On the night Anthony Joshua outpointed Joseph Parker in Cardiff earlier in April, some boxing fans may be forgiven for not knowing that 3,000 miles across the Atlantic there was another fighter making some noise on his desired path to conquering the world.
Irish super middleweight Jason Quigley was in Boston for his first battle in a year since surgery on a broken hand, flooring Puerto Rican Daniel Rosario with a vicious left-hook into the body.
Under new coach Dominic Ingle and having swapped Los Angeles for Sheffield, it has been quite a journey for the fighter known as ‘the Animal’.
The 26-year-old from Donegal opens up on why he left the United States, how he’s changed in and out of the ring and why being a Sky Sports Scholar after the London 2012 Olympics was a huge boost.
I’m just glad to be back talking about fighting again! It’s good to be back in the ring and come away with a solid victory, get the cobwebs off and get the ball rolling again.
I was feeling confident before the fight. I wasn’t afraid of ring rust and I knew my own skills. There were still a few things shooting through my head though with a few nerves I had forgotten about.
It was like making my pro debut again. I’ve got a new coach, it was a new environment, new atmosphere and it took time to adjust but everything went great. The support in Boston was unbelievable – it was like fighting at home with mad screaming Irish fans!
Once I got out there I was in my zone and everything took over and the nerves left me. I got in the ring and my mind was on the job and I just did what I do best.
The three and a half years in LA was amazing and I had incredible experiences in and out of the ring.
I’ve grown so much as a boxer, a fighter and person. It just wasn’t fitting the bill for me and it didn’t feel right. So I came to Sheffield and moved closer to home.
It’s unbelievable and only a 50-minute flight home. It’s the same food, same time zone and it’s just a better environment. I am a grounded person and very proud of where I come from so being closer to home means a lot to me.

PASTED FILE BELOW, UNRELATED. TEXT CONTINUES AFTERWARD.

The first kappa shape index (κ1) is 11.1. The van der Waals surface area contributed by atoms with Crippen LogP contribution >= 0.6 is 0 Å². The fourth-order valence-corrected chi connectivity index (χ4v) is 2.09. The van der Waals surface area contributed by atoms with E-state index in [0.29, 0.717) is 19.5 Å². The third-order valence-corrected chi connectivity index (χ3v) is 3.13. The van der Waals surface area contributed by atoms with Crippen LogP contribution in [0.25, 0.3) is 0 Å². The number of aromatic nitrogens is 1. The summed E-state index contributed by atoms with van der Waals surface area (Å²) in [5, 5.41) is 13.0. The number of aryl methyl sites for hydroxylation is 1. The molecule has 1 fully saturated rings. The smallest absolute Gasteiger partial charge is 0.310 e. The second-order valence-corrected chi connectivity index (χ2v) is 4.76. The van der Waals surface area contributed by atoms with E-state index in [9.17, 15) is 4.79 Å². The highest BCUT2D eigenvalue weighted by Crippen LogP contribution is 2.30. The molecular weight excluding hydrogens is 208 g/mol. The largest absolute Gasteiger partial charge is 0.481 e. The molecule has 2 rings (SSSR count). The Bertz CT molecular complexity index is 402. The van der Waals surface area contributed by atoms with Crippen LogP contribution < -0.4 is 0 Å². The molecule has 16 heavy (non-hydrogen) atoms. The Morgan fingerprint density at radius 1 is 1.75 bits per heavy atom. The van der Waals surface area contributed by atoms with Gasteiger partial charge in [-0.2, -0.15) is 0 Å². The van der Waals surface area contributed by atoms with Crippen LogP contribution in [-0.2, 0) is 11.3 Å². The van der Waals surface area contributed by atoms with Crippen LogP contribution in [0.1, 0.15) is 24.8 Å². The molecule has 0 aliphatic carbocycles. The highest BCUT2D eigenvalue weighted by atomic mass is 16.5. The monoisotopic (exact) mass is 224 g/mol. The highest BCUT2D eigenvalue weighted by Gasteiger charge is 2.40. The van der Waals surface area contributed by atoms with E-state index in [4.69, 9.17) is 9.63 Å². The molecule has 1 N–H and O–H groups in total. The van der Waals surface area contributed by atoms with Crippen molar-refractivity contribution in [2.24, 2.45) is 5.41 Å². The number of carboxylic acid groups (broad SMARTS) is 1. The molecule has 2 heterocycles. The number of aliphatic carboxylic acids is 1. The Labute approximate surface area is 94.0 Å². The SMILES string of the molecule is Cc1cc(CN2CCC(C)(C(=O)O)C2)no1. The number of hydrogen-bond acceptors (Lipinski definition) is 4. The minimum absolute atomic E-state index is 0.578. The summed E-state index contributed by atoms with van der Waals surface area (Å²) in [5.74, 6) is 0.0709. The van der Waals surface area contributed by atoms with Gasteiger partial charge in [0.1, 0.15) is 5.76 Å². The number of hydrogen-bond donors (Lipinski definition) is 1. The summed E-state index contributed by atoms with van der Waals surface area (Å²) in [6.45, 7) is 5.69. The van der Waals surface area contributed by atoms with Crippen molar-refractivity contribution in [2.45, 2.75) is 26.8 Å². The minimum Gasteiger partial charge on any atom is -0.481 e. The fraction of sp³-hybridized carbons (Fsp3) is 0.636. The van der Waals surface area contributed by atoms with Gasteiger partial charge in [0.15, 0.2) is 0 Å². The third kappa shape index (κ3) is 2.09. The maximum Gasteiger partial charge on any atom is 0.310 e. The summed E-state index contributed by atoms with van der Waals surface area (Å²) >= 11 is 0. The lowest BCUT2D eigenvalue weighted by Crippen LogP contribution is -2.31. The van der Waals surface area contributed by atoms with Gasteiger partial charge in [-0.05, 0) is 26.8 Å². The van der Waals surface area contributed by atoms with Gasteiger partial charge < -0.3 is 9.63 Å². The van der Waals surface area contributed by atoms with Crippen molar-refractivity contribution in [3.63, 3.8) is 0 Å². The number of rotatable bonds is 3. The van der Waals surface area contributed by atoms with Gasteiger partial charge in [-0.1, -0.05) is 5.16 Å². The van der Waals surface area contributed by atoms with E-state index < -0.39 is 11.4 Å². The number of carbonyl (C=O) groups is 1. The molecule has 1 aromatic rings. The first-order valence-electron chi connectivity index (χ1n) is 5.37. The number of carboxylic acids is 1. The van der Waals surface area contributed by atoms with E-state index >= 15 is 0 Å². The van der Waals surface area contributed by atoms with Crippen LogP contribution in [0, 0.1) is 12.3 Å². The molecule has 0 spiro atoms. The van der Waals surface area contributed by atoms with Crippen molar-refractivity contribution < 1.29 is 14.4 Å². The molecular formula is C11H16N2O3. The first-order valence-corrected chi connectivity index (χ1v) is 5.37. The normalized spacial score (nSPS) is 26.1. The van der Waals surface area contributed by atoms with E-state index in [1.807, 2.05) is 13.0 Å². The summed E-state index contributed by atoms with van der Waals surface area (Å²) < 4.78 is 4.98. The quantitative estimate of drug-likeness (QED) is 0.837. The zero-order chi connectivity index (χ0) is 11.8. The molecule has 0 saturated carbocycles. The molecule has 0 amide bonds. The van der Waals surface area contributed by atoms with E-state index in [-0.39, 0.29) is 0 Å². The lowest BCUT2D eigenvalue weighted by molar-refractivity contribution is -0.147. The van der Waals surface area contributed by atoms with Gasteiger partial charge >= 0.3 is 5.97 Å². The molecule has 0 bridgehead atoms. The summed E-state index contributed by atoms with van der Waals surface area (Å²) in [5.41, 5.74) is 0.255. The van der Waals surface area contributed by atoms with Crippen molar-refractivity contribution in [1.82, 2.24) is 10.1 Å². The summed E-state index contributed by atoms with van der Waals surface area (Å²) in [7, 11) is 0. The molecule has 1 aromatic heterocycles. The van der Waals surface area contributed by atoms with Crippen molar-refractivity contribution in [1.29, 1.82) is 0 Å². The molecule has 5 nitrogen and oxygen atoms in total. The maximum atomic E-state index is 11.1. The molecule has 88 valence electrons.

I have become more independent, more confident from living alone and I’ve matured a lot. I’ve got a better appreciation of life and the people around me.
I’m more settled in my life and I know exactly what I want. I’ve always wanted to be world champion but I’m much clearer in my boxing and in my personal life. I’m a much happier man now.
I’m good friends with Johnny Nelson and he got me in contact with Dominic Ingle in Sheffield. Johnny was also my Sky Scholar mentor and he’s really helped my confidence and media wise. He’s just been unbelievable.
It was such a great experience and I want to be a part of it for the rest of my life. It’s like being part of a family and seeing all the new Scholars I want them to know I follow them and I’m always there if they need advice.
Looking ahead, I’m in this sport to be world champion. That has never changed and will never change. I wouldn’t be doing this if I didn’t believe I could be world champion.
But there’s a process. My last fight was part of that and my next fight is another step towards that.
I’m looking to keep climbing the ladder and make some more noise with more victories and good performances to get in line next year for world title contention.